Considering a great deal of the employees' financial security is tied to their continued employment, investing in company stock doubly risky--a collapse of company means both losing a job and nest egg. Still, employees are enticed to buy company stock. Often the purchase price is subsidized, though not reduced as low as that offered to the top executives through their stock purchase plans, which also tend to allow larger sales. Company executives are typically given more liberal rules for selling company stock within their private retirement plans--set up as a perk for company managers--and often sell at the peak.
Of course, the executives know the true value of their company, which is one reason analysts treat internal stock sales--which must be reported quarterly to the SEC--very seriously. If an executives is selling, it could mean that Skip and Biffy need a summer home in the Hamptons. Or it could mean that Skip knows his employer's stock will soon become worthless because of all the off-shore, off-balance accounts set up in the Cayman Islands have become worthless.
A buyout offers a great incentive to cook the books. In some ways, it represents a market-thyself achievement of the highest order. "Yes, of course we'd be a wonderful complement to your existing lines of business, Mr. Acquirer," executives could say. "A purchase of our company would do great things for you bottom line," so on and so forth the spin goes.
Meanwhile the executives can wait for the opportune time just before acquisition, when the market is likely to bid the price up to its high point, then sell. Unlike the peons at the lower levels, who are typically limited in the maximum quantity of stock they can move, executives can dump almost limitless quantities. IPALCO executives end up being sued by 1,800 company employees, who were unable to liquidate their holdings of company stock before the parent of the acquiring company, AES, tanked.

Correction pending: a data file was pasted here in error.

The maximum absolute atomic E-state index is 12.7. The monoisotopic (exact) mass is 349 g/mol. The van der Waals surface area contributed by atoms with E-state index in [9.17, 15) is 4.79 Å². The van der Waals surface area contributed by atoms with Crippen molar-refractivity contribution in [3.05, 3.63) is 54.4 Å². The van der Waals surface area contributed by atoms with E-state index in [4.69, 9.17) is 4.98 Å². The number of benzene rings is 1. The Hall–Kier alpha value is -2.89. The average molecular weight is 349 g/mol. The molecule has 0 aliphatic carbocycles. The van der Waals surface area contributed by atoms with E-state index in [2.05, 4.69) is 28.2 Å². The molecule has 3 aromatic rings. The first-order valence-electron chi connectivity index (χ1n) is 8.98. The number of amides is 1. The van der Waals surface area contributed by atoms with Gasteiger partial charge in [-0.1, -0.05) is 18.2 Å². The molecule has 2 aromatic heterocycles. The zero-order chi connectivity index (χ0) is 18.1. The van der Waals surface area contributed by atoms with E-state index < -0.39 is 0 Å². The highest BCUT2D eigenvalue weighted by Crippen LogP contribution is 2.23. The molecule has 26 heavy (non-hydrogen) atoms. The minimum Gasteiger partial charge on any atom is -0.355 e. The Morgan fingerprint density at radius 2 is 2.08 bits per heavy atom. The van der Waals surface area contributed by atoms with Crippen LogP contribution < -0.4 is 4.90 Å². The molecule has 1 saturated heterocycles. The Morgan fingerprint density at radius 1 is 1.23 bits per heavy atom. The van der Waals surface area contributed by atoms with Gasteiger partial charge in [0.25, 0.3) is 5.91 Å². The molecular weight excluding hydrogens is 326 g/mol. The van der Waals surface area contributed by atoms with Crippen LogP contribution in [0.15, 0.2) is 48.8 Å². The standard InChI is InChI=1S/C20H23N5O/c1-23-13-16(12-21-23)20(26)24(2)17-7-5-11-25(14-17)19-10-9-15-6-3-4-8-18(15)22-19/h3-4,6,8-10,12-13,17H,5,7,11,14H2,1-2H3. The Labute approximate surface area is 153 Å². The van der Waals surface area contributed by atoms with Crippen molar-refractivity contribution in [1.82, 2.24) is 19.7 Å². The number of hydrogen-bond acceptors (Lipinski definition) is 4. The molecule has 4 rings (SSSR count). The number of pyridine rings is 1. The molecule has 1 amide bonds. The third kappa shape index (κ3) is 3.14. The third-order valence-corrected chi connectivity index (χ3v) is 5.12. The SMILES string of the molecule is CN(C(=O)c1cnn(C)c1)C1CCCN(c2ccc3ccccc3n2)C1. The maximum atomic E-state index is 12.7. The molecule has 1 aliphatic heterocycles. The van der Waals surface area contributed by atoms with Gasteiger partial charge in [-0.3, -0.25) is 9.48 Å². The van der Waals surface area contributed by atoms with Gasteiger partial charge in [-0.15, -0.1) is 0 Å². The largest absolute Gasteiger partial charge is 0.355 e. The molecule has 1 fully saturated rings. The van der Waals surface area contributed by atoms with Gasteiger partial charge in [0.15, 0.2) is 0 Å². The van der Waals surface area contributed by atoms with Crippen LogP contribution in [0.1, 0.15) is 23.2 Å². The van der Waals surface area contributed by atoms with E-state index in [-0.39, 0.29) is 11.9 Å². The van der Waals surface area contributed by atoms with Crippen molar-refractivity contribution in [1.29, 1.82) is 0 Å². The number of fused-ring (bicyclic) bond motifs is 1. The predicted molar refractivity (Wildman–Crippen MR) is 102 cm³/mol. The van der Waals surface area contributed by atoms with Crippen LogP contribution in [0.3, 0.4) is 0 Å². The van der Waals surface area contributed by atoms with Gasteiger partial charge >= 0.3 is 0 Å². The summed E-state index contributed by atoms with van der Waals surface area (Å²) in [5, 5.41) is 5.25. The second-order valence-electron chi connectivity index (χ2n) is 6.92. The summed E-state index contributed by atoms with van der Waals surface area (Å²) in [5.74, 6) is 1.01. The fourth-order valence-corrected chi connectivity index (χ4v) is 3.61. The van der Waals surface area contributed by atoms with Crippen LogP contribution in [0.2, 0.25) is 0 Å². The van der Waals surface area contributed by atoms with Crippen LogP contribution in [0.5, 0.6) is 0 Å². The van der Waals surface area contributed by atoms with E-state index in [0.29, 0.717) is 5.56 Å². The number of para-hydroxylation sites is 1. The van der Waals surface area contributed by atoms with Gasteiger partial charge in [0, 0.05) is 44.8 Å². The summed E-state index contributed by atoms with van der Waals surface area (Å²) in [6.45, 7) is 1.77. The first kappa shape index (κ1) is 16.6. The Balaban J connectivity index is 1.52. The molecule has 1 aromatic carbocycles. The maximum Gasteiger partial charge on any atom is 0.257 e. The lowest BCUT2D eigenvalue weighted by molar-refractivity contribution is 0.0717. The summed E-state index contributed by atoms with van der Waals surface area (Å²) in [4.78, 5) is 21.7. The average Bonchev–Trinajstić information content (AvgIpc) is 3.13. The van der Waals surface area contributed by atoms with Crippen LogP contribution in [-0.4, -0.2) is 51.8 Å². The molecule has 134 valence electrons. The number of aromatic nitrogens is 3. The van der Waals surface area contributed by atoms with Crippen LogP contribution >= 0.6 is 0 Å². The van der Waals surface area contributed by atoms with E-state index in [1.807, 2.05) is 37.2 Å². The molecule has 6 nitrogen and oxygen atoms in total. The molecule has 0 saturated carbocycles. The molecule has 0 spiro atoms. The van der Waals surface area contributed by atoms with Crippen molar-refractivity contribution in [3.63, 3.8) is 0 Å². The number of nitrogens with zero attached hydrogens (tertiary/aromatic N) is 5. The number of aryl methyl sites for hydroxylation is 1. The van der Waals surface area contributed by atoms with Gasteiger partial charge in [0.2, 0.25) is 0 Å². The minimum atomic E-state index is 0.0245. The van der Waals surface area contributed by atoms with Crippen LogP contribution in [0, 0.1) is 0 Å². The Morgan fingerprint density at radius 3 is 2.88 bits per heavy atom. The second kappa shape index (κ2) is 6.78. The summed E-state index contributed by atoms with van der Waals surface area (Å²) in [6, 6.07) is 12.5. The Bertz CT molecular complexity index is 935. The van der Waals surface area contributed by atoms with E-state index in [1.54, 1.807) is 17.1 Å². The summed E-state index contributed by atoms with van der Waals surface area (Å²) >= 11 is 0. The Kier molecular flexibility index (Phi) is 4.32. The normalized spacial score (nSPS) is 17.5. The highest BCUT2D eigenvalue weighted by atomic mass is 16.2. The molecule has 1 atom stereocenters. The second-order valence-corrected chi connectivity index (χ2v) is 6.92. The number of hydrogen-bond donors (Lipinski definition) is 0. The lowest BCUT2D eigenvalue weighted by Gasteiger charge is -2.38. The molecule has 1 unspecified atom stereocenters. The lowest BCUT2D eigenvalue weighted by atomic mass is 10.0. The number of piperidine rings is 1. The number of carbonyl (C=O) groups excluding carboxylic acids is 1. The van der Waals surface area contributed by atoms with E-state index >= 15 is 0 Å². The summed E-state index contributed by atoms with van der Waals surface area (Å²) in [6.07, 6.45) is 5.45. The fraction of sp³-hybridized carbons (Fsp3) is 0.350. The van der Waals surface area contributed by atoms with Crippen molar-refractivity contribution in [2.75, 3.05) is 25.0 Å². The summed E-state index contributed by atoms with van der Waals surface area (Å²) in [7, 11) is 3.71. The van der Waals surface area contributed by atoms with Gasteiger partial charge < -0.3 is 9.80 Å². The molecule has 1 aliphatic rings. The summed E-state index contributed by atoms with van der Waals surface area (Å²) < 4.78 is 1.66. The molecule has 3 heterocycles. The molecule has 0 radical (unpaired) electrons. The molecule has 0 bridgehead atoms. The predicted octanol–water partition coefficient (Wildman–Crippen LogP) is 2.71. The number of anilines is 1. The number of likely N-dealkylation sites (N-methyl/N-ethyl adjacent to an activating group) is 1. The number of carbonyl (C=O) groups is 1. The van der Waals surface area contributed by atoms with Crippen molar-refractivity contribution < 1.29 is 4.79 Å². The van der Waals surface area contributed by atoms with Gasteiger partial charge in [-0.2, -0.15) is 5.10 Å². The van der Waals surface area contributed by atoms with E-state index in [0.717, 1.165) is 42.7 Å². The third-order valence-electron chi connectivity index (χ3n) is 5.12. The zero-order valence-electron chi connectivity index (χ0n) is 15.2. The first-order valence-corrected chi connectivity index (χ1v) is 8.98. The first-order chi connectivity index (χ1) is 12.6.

Indiana Governor Mitch Daniels, then Budget Director for the Bush White House, got caught up in the IPALCO scandal (link). Daniels was latter cleared of any wrong-doing, showing that there are in fact two versions of justice depending on one's tax bracket and level of political influence.
Now while I'm all for making a lot of money, I don't think it's fair to make workers on the payroll have to pay more in taxes than the executives who are simply cashing in capital gains--not exactly working for it in a way that earns my respect.
It's a belief among advocates of supercapitalism or investor-class capitalism, now in the mainstream, that taxes are such an inhibitor to business growth that they need to be held low or, in the case of some of the ultrarich, utterly done away with! While investor capital does stimulate business activity, I just think the idea of a billionaire paying a lower tax rate than his maid is ridiculous. Warren Buffet apparently agrees with me.
Then there are many executives take also involve dodging those pesky taxes which they don't feel like paying. Rather than pay taxes--their brand of capitalism is all about greed--the super-rich have chosen to dump profits overseas. Apparently even capital gains tax rate of 20% is too high.